How to replicate the Beatles’ classic tones using today’s affordable guitars, basses and effects pedals

The Beatles
(Image credit: Mark and Colleen Hayward/Redferns)

If you want to imitate the sound of the Beatles by acquiring the exact same models and vintages of gear that they used, good luck.

The guitar and amp models the Beatles played are some of the most collectible and expensive items on the vintage market today, especially items that match the same exact years, like their 1962 and ’64 Gibson J-160E acoustic-electrics, 1957 Gretsch Duo Jet, or a 1963 Rickenbacker 325.

Check our guide to how the Beatles crafted the guitar and bass tones that forever changed the sound of rock music for more on those exact models.

Similarly, vintage Vox tube amps from the ’60s fetch a pretty penny, and the hybrid solid-state/tube Vox models like the 7120 and UL730 are exceedingly rare, although fortunately the silverface Fender amps they used in the latter years are still somewhat reasonably priced.

Manufacturers often produce limited reproductions of the guitars the Beatles played, but usually these are expensive collector’s items aimed at boomers with large bank accounts. Occasionally an affordable run of instruments will emerge, particularly around notable anniversaries, but these items also get snatched up quickly.

With the exception of the rare Vox hybrid amps and most Rickenbacker guitars and basses (which have highly protected copyrights), the sound of many of the Beatles rigs can be replicated with affordable, readily available gear. We’ve put together a list of our favorite choices that won’t break the bank. While not everything will meet the needs of players in Beatles tribute bands who need to accurately look the part, these instruments certainly sound the part.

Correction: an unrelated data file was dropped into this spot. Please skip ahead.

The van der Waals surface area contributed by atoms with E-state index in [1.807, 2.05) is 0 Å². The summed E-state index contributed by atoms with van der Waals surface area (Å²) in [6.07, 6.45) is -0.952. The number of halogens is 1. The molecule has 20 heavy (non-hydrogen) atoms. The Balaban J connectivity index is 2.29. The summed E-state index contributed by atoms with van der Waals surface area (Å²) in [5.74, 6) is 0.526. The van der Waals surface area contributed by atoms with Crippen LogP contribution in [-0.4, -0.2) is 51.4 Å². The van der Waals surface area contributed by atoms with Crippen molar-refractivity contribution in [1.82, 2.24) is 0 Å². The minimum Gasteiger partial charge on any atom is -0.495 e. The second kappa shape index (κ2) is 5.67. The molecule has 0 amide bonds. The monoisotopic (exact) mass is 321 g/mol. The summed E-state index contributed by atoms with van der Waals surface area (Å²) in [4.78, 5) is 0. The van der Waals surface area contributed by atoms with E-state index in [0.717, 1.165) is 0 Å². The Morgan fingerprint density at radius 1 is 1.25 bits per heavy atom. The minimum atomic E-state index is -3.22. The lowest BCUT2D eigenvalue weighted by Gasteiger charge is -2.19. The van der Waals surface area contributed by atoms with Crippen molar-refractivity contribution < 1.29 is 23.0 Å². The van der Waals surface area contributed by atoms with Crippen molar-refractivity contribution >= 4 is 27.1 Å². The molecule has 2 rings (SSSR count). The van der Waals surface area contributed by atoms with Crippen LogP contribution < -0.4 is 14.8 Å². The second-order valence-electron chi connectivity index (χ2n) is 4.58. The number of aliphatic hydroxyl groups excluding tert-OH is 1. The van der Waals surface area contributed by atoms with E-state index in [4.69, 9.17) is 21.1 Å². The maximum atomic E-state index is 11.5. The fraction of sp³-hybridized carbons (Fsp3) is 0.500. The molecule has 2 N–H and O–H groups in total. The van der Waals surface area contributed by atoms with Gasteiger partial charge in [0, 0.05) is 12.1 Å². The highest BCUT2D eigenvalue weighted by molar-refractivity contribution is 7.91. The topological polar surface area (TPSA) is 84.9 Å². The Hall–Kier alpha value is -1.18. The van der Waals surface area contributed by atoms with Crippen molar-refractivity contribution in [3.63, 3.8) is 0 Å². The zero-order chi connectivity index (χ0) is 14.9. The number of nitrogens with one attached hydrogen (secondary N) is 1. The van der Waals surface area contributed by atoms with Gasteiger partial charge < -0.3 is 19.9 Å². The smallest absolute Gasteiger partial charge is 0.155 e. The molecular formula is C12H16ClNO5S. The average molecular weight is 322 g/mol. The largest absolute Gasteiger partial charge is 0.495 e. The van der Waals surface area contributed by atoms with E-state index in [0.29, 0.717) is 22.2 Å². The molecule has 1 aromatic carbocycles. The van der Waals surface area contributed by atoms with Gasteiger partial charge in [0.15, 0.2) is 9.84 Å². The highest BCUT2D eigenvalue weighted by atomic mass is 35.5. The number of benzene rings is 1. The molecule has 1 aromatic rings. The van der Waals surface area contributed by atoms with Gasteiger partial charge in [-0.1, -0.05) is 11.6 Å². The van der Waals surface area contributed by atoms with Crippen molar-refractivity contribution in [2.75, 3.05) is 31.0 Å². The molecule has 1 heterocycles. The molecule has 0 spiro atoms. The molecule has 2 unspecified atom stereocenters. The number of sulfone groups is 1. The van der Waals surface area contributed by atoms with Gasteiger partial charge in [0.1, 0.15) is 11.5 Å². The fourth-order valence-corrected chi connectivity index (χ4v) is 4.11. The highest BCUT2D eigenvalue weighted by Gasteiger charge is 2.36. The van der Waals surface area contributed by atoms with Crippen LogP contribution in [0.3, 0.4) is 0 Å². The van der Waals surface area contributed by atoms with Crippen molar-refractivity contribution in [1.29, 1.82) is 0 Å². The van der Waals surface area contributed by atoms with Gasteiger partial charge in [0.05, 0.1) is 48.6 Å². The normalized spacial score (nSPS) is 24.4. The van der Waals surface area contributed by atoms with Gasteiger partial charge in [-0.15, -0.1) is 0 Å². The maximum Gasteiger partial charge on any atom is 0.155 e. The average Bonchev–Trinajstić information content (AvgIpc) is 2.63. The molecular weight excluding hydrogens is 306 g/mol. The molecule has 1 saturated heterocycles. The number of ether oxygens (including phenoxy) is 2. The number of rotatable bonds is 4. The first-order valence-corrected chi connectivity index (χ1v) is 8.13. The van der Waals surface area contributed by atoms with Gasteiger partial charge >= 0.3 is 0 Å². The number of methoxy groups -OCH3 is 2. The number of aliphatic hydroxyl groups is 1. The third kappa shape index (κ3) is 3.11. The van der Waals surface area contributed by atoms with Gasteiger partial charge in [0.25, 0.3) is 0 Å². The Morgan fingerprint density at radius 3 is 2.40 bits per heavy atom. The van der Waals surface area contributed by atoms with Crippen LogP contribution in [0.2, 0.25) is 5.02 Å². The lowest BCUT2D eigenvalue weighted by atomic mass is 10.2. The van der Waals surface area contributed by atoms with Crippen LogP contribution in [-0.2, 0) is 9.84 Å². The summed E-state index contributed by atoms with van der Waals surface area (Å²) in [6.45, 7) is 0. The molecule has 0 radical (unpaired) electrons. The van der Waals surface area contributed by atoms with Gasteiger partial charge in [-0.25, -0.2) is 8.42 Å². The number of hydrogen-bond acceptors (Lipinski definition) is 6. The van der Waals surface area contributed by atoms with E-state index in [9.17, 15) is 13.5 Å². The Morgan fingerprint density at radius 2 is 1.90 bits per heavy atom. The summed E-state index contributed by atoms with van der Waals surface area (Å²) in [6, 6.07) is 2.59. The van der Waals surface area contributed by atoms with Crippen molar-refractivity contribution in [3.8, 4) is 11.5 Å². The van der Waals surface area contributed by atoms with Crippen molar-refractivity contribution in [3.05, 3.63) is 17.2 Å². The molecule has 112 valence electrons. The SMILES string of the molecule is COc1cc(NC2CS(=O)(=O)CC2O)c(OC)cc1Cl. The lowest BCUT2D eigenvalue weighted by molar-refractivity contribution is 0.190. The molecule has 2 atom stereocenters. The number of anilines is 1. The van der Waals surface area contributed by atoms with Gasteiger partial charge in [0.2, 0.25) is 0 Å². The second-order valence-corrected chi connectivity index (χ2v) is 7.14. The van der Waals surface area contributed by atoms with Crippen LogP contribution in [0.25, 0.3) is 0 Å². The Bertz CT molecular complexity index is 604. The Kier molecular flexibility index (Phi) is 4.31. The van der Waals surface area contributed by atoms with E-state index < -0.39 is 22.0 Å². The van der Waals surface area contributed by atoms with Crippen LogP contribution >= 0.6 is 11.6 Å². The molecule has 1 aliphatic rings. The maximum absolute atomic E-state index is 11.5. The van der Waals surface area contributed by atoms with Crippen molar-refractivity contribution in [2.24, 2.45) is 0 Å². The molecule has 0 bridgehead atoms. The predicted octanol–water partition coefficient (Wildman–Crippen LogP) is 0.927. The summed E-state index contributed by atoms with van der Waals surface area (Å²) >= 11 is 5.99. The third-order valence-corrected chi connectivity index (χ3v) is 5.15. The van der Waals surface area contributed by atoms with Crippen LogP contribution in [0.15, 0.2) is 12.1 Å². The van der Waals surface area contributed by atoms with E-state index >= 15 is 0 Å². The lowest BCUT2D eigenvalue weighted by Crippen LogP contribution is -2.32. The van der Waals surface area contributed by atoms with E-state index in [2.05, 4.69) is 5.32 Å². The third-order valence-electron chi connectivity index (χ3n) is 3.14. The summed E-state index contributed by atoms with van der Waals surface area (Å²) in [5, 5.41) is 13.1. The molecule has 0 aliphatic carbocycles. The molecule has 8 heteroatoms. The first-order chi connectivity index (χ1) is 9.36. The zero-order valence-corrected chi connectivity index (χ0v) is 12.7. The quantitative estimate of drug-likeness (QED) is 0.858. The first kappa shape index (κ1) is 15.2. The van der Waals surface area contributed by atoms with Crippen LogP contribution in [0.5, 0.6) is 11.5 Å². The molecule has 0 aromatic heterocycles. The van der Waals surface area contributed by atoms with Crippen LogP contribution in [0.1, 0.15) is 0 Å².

Electric guitars

Original: Rickenbacker 325 Capri Alternative: Squier Mini Stratocaster

Squier Mini Stratocaster

(Image credit: Fender)

John Lennon’s 1958, 1963 and 1964 Rickenbacker 325 Capri electric guitars (the latter actually being a Rose-Morris 1996 variant) are iconic instruments of the early days of Beatlemania. 

Because Rickenbacker vigorously guards copyrights and its instruments are so unique and distinctive, the best option for purists is to dig deep into their pocketbooks and buy an actual Ric. 

With its short 22-inch scale (two inches longer than the 325’s scale) and three single-coil pickups, the Squier Mini Stratocaster is about as close as one can come on a budget. Use heavy-gauge flatwound strings.

Original: 1957 Gretsch 6128 Duo Jet Alternative: Gretsch G5230T Electromatic Jet

Gretsch G5230T

(Image credit: Future)

Harrison’s Duo Jet had a pair of DeArmond Dynasonic single coils, so to replicate his twang you’ll want to replace the Electromatic’s humbuckers with Dynasonic-inspired pickups like the TV Jones T-Armond.

Original: 1963 Gretsch 6122 Country Gentleman / c. 1962-63 Gretsch 6119 Tennessean Alternative: Gretsch G5420T Electromatic Classic Hollowbody

Gretsch Electromatic G5420TG

(Image credit: Gretsch)